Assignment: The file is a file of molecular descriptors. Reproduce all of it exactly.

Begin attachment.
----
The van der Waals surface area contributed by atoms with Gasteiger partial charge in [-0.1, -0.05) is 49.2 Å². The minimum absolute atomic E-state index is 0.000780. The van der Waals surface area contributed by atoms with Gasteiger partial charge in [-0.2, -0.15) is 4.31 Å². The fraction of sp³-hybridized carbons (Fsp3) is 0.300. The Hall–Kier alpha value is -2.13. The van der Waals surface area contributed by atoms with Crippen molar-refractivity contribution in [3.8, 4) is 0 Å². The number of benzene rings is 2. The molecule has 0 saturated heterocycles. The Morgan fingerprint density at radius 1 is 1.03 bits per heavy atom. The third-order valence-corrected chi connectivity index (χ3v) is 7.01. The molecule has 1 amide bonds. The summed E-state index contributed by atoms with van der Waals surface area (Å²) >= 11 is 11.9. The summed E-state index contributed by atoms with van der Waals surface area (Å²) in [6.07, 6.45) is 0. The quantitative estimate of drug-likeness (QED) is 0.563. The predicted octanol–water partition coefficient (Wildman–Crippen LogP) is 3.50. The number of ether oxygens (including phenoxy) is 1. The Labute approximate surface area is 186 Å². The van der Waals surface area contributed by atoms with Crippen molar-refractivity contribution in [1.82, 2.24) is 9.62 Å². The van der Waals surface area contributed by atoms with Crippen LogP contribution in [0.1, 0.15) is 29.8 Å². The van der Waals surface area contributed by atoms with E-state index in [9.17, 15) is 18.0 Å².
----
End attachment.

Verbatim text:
The van der Waals surface area contributed by atoms with Gasteiger partial charge in [-0.1, -0.05) is 49.2 Å². The minimum absolute atomic E-state index is 0.000780. The van der Waals surface area contributed by atoms with Gasteiger partial charge in [-0.2, -0.15) is 4.31 Å². The fraction of sp³-hybridized carbons (Fsp3) is 0.300. The Hall–Kier alpha value is -2.13. The van der Waals surface area contributed by atoms with Crippen molar-refractivity contribution in [3.8, 4) is 0 Å². The number of benzene rings is 2. The molecule has 0 saturated heterocycles. The Morgan fingerprint density at radius 1 is 1.03 bits per heavy atom. The third-order valence-corrected chi connectivity index (χ3v) is 7.01. The molecule has 1 amide bonds. The summed E-state index contributed by atoms with van der Waals surface area (Å²) >= 11 is 11.9. The summed E-state index contributed by atoms with van der Waals surface area (Å²) in [6.07, 6.45) is 0. The quantitative estimate of drug-likeness (QED) is 0.563. The predicted octanol–water partition coefficient (Wildman–Crippen LogP) is 3.50. The number of ether oxygens (including phenoxy) is 1. The Labute approximate surface area is 186 Å². The van der Waals surface area contributed by atoms with Crippen molar-refractivity contribution in [1.82, 2.24) is 9.62 Å². The van der Waals surface area contributed by atoms with Crippen LogP contribution in [0.1, 0.15) is 29.8 Å². The van der Waals surface area contributed by atoms with E-state index in [9.17, 15) is 18.0 Å².